Treating digital technologies as Foucauldian heterotopias, which secretly undermine the “syntax” of language and the ways words and things are “held together” (Foucault 2002, xix), Jana Tomašovičová analyses the disruption that a database paradigm inflicts on science and culture. It changes pre-fixed forms of order and preference: images, sounds, and words are loosened from their original indexicality and are converted into numerical code, which enables the modification and combination of the obtained data. Database thus represents a new type of space which subverts the standard organization of signs. As such the database paradigm can be treated as a sort of meta-remediation, a breeding ground of all subsequent transformations where one medium is reshaped and extended by another, while the borders of all involved media are gradually wiped out. The associated transcoding processes that take place within digital heterotopias result in new representations of scientific objects unattainable before the digital disruption. Tomašovičová presents telling examples from the field of bio-medicine, where the algorithmically enhanced art of mapping of the human body reveals visual representations so novel and unseen that the molecular system of the human body can be considered itself a unique form of heterotopia, ready to transform other areas of science and culture.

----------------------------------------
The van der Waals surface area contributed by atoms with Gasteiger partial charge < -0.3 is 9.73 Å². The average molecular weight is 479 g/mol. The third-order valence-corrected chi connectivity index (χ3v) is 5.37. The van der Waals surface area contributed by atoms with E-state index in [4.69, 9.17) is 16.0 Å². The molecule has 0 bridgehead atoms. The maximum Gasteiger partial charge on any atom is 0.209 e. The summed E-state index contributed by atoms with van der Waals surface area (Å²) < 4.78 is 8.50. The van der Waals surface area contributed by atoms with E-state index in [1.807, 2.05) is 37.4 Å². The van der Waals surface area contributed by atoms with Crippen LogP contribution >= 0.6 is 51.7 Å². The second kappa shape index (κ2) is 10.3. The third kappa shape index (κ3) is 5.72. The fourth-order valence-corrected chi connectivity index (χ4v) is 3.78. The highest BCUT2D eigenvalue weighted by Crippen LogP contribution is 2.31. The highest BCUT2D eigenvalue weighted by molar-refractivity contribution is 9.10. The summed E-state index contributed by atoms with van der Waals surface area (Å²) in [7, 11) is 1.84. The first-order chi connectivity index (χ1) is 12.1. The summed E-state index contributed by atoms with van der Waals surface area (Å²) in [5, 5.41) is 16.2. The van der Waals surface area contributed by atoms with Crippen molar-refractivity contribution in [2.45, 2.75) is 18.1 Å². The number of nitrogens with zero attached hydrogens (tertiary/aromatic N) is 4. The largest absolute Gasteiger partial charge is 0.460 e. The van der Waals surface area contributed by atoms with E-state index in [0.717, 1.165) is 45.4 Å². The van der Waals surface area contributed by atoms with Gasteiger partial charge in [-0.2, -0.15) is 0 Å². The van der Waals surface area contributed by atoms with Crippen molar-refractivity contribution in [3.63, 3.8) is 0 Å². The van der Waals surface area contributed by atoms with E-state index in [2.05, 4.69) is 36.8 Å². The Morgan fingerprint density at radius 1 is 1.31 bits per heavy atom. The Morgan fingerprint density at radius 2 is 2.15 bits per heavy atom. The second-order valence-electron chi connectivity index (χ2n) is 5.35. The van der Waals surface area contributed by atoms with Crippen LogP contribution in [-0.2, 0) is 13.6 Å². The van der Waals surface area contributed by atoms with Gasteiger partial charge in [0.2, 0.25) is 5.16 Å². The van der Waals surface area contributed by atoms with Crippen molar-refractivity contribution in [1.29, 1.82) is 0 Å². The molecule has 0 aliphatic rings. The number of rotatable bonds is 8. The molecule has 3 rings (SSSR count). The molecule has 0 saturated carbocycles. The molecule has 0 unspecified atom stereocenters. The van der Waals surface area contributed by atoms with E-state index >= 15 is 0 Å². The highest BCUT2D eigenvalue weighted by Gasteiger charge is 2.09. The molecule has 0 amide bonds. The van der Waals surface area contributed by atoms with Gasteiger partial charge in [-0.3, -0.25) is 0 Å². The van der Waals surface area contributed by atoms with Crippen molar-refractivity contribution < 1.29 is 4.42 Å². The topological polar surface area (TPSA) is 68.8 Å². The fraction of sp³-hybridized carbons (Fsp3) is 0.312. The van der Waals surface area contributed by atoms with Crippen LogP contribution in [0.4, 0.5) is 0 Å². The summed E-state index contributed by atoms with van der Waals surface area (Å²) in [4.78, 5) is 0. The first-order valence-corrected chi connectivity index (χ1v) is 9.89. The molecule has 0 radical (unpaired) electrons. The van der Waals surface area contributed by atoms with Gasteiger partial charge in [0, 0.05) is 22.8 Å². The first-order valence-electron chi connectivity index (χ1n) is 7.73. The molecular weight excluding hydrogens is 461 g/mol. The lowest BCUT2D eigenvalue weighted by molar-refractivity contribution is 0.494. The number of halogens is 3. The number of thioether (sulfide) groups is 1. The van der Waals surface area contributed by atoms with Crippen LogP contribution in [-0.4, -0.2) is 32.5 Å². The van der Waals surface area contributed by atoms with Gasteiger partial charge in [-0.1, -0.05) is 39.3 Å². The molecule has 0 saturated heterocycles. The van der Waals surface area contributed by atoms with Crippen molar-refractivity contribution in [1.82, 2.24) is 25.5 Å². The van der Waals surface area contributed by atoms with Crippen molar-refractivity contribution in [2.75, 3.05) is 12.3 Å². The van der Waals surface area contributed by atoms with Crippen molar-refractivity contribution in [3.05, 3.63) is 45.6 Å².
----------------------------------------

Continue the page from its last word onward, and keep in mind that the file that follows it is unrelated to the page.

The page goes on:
Apart from delivering a framework for understanding general rules of perpetual transformations at the crossing of culture and technology, Bolter’s remediation was also tasked with projecting a change in academic discourse and knowledge sharing. The projected underlying structure of alternative, digitally enhanced academic argumentation was a multi-modal hypertext, represented in the 1990s as by media rich CD-ROM. Looking at the current developments in progressive scholarly publications one could conclude that the future as seen by Bolter and Grusin surpassed most expectations. Cutting edge academic publications draw their arguments and conclusions from vast big data resources and present them in a much more procedural, generative and scalable way informative for skilled professionals as much as appealing to a larger audience (thanks to their visual attractiveness big data exhibitions are often shown in popular gallery spaces). Yet the distribution of skill, practices, and availability of digital infrastructure that could accommodate the novel ways of knowledge sharing is spread unevenly. Bogumiła Suwara demonstrates that scholars in Central and Eastern Europe display a much more conservative approach ←10 | 11→towards the new “interfaces of science”. Although visuality as an aspect of structuring and designing information is an increasingly important aspect of academic production, the institutional environment in Slovakia, Czech Republic, or Poland steers scholars towards more “analog” expressions. A survey among researchers carried out by Suwara invites for some sober conclusions: a natural “zealous curiosity” of an academic research is toned down by formality and rigidity of peer review obsessed academic guidelines which do not encourage experimenting with academic video or procedural “infovis” (L. Manovich). Paired with the concluded failure of academic hypertext essay, and the lack of digital infrastructure, which would encourage big data research and text mining, scholarly Central and Eastern Europe may at times seem to reside in a perpetual pre-remediative state where born-digital publications are few and far between and a classical pen on paper research is still the main platform of valuation.